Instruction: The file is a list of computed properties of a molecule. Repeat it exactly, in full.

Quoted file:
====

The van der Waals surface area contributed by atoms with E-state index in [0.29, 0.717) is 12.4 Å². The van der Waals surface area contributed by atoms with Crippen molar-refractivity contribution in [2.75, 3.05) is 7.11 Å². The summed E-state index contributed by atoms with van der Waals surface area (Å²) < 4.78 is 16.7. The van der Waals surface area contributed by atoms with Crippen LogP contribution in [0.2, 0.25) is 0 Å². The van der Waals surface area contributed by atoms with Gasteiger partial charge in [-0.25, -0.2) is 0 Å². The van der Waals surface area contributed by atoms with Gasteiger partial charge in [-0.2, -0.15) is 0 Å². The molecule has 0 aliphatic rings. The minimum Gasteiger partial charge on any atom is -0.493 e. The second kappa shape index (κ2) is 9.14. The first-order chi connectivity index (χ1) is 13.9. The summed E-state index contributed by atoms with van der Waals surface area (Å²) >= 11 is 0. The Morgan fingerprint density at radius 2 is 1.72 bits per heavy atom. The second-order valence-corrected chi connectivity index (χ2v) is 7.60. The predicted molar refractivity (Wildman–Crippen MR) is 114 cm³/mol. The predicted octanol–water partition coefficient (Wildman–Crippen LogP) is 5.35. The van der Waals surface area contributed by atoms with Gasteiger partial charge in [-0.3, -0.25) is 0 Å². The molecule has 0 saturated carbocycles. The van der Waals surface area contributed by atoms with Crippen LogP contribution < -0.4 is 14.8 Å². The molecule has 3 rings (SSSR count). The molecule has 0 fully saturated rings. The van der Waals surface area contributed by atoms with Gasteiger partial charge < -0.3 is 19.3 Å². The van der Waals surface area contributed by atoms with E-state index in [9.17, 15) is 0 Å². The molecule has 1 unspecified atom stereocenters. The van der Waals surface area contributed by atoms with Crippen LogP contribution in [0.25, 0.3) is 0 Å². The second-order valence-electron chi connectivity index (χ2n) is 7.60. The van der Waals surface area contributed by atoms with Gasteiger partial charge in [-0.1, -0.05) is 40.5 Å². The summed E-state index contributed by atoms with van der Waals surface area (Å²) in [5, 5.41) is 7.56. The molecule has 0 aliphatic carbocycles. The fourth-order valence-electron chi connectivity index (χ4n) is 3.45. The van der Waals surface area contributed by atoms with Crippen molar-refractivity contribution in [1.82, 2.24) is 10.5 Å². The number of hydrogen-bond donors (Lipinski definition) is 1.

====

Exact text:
The van der Waals surface area contributed by atoms with E-state index in [0.29, 0.717) is 12.4 Å². The van der Waals surface area contributed by atoms with Crippen molar-refractivity contribution in [2.75, 3.05) is 7.11 Å². The summed E-state index contributed by atoms with van der Waals surface area (Å²) < 4.78 is 16.7. The van der Waals surface area contributed by atoms with Crippen LogP contribution in [0.2, 0.25) is 0 Å². The van der Waals surface area contributed by atoms with Gasteiger partial charge in [-0.25, -0.2) is 0 Å². The van der Waals surface area contributed by atoms with Gasteiger partial charge in [-0.2, -0.15) is 0 Å². The molecule has 0 aliphatic rings. The minimum Gasteiger partial charge on any atom is -0.493 e. The second kappa shape index (κ2) is 9.14. The first-order chi connectivity index (χ1) is 13.9. The summed E-state index contributed by atoms with van der Waals surface area (Å²) >= 11 is 0. The Morgan fingerprint density at radius 2 is 1.72 bits per heavy atom. The second-order valence-corrected chi connectivity index (χ2v) is 7.60. The predicted molar refractivity (Wildman–Crippen MR) is 114 cm³/mol. The predicted octanol–water partition coefficient (Wildman–Crippen LogP) is 5.35. The van der Waals surface area contributed by atoms with Gasteiger partial charge in [-0.3, -0.25) is 0 Å². The molecule has 0 saturated carbocycles. The van der Waals surface area contributed by atoms with Crippen LogP contribution < -0.4 is 14.8 Å². The molecule has 3 rings (SSSR count). The molecule has 0 fully saturated rings. The van der Waals surface area contributed by atoms with Gasteiger partial charge < -0.3 is 19.3 Å². The van der Waals surface area contributed by atoms with E-state index in [9.17, 15) is 0 Å². The molecule has 1 unspecified atom stereocenters. The van der Waals surface area contributed by atoms with Crippen LogP contribution in [0.25, 0.3) is 0 Å². The second-order valence-electron chi connectivity index (χ2n) is 7.60. The van der Waals surface area contributed by atoms with Gasteiger partial charge in [-0.1, -0.05) is 40.5 Å². The summed E-state index contributed by atoms with van der Waals surface area (Å²) in [5, 5.41) is 7.56. The molecule has 0 aliphatic carbocycles. The fourth-order valence-electron chi connectivity index (χ4n) is 3.45. The van der Waals surface area contributed by atoms with Crippen molar-refractivity contribution in [1.82, 2.24) is 10.5 Å². The number of hydrogen-bond donors (Lipinski definition) is 1.